Gender





Carl Pettit writes at the Good Men Project: I’ve noticed over the years how commercials have become longer and louder, and how the number of ads for prescription drugs have steadily increased….









Some would argue that in our patriarchal, capitalist society, the male-female gender binary is enforced and emphasized, and a never-ending supply of unnecessary consumer items is churned out for people to purchase….


Pakistan’s Engish Language The News International has an in depth profile of Sampat Pal Devi, the leader of India’s Gulabi Gang—a group of feminist vigilantes in the rural north of India: Seeds…





Ally Fogg, writing at Heteronormative Patriarchy for Men:

… I don’t have much in the way of informed opinions about misogyny in video games, I’ll leave that to others. Nonetheless I couldn’t help but be sucked in by the debate surrounding Kickstarter Anita Sarkeesian, as good an illustration as we’ll ever need of the vitriol of the new gender wars. An intense storm of hatred was roused by her modest idea to crowd-fund research into sexism in the games industry. The many thousands of hostile comments posted on Sarkeesian’s YouTube video were of course heavily gendered and sexualised, but so too was some of the retaliation – notably Charlie Brooker’s description of the mob as “idiotic pebbledicks” who are terrified of women.

If one of the worst offences committed by sexists and anti-feminists online is to reduce women…


An ahead-of-its-time covert shopdropping (the opposite of shoplifting) endeavor, in which the mass produced toys sold to children were “corrected”:

The Barbie Liberation Organisation was an organization that caused a significant cultural jamming intervention in 1993. Having purchased many Barbie dolls and GI Joe action figures, the group switched the voice boxes from a pair of dolls (one from either group) and then placed them onto store shelves. Customers who purchased the toys were surprised to find gung-ho, combat ready Barbie dolls or effeminate GI Joes that were more interested in shopping than shooting.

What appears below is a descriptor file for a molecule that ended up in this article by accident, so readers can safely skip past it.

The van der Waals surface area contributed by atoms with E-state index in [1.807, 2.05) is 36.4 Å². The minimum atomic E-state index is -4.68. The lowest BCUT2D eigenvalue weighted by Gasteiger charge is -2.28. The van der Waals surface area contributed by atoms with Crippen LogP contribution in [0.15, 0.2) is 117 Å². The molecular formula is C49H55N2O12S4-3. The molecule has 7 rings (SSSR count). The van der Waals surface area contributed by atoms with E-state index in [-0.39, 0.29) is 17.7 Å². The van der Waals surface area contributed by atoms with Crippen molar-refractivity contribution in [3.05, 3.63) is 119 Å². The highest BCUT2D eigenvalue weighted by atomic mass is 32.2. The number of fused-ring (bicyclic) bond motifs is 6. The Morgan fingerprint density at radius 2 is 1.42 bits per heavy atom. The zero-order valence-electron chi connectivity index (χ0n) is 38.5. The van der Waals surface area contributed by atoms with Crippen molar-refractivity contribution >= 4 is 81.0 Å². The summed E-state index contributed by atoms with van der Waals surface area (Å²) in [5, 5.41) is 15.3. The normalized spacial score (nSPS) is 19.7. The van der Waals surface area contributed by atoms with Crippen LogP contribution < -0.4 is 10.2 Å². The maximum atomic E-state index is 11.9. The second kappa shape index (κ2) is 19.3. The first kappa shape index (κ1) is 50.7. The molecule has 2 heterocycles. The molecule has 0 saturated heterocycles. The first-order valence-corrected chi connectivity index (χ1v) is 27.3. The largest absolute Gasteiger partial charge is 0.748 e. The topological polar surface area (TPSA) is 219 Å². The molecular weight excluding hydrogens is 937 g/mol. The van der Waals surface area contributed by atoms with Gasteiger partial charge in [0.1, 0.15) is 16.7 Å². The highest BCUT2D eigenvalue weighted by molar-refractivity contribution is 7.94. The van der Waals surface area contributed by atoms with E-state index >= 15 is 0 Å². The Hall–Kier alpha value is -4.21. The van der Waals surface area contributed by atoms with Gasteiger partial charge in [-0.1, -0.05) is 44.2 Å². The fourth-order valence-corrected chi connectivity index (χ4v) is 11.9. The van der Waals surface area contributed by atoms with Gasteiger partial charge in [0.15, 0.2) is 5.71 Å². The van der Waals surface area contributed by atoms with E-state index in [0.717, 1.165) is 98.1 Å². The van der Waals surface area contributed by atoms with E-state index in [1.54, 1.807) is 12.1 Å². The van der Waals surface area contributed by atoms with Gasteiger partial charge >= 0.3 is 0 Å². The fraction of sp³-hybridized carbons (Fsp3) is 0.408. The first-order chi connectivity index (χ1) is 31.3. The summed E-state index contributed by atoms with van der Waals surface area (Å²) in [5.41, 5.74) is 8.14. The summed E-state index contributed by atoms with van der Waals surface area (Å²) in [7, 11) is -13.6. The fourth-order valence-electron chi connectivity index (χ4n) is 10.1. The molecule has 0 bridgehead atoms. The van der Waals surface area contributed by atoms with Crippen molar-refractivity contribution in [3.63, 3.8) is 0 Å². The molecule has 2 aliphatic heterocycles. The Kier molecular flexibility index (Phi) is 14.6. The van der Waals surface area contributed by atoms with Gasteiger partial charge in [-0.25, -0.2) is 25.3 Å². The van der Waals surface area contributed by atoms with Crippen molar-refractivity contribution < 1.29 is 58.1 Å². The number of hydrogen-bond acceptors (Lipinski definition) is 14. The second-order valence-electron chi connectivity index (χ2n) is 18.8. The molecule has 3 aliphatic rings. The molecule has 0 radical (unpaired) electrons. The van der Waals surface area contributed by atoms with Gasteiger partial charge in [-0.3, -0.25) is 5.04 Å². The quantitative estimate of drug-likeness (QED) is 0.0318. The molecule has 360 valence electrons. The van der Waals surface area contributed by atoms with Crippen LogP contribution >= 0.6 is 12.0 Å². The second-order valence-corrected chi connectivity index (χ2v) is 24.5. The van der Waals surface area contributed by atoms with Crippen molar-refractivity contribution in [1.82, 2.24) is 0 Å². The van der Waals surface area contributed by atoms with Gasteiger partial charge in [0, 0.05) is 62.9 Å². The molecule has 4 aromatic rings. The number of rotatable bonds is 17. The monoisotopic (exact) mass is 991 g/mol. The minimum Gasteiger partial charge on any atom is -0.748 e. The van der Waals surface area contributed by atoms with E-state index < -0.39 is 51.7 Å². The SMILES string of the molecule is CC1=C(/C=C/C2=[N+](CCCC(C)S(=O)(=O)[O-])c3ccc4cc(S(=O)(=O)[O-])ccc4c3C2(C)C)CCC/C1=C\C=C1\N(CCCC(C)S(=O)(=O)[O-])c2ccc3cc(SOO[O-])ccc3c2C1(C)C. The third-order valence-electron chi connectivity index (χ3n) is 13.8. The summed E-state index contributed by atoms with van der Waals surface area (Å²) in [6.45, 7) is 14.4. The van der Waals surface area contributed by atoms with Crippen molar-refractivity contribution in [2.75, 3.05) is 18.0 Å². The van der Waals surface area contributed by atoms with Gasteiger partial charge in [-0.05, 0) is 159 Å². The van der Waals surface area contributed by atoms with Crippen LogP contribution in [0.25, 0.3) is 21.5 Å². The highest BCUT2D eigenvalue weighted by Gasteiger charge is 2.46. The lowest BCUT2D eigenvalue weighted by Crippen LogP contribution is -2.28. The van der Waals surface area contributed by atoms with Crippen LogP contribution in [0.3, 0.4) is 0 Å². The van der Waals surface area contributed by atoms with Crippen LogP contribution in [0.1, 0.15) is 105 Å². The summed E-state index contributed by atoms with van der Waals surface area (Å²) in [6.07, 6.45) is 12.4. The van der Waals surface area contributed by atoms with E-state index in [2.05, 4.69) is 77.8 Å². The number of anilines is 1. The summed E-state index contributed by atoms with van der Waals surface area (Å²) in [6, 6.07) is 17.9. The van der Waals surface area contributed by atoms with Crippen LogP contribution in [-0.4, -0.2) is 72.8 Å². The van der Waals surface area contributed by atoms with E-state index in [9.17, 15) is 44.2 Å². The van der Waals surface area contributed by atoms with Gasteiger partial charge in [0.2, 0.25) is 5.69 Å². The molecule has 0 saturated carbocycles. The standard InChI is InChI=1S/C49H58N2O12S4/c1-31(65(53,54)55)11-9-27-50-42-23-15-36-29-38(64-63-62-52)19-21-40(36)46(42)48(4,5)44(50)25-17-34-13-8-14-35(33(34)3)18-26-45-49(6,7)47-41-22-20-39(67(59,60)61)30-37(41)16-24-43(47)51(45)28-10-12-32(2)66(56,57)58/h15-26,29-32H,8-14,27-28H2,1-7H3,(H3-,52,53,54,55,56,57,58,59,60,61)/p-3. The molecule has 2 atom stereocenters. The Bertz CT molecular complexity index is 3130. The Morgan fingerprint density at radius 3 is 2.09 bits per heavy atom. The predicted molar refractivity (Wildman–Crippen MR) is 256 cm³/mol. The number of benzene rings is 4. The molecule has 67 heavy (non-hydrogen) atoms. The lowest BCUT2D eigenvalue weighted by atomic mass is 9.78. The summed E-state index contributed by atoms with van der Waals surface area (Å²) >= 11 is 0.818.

BalaclavasVia ScienceDaily:

Much like their male counterparts, female terrorists are likely to be educated, employed and native residents of the country where they commit a terrorist act, according to new research published by the American Psychological Association.

The findings contradict stereotypes presented in previous studies that describe female terrorists as socially isolated and vulnerable to recruitment because they are uneducated, unemployed and from a foreign land, psychologists reported in a study published online in the APA journal Law and Human Behavior. These assumptions are not supported by evidence, according to the study authors.

“We discovered that some of the popular notions about female terrorists do not reflect what has occurred in the past,” said the study’s lead author, Karen Jacques, PhD. “A more realistic description is helpful because it provides insights into the social dynamics that might promote an individual’s involvement in terrorist activities.”…


Natalie Solidarity writes at Diatribe Media: According to the Women’s Law Center, women face unequal pay for equal work, earning on average only 77¢ for every dollar earned by men, with African…


Chevalier D'EonJeanna Bryner writes on LiveScience:

An 18th-century portrait sold in New York to a British gallery as a “woman in a feathered hat” turns out to actually portray a man dressed as a woman, becoming the earliest known painting of a transvestite.

The transvestite painting, now called the “Chevalier D’Eon,” is currently hanging in the Philip Mould Ltd. gallery in London and will possibly become a permanent feature in the British National Portraits Gallery, said art dealer and art historian Philip Mould, director of Philip Mould Ltd.

“We spent 30 years honing our skills at looking at British portraits, and you begin to spot anomalies,” Mould told LiveScience. “Portraiture, despite the diversity of odd-looking people in the world, particularly in the 19th century, before advances in cosmetic science and dentistry and medical advances had taken place, but portraiture is always extremely straight-laced.”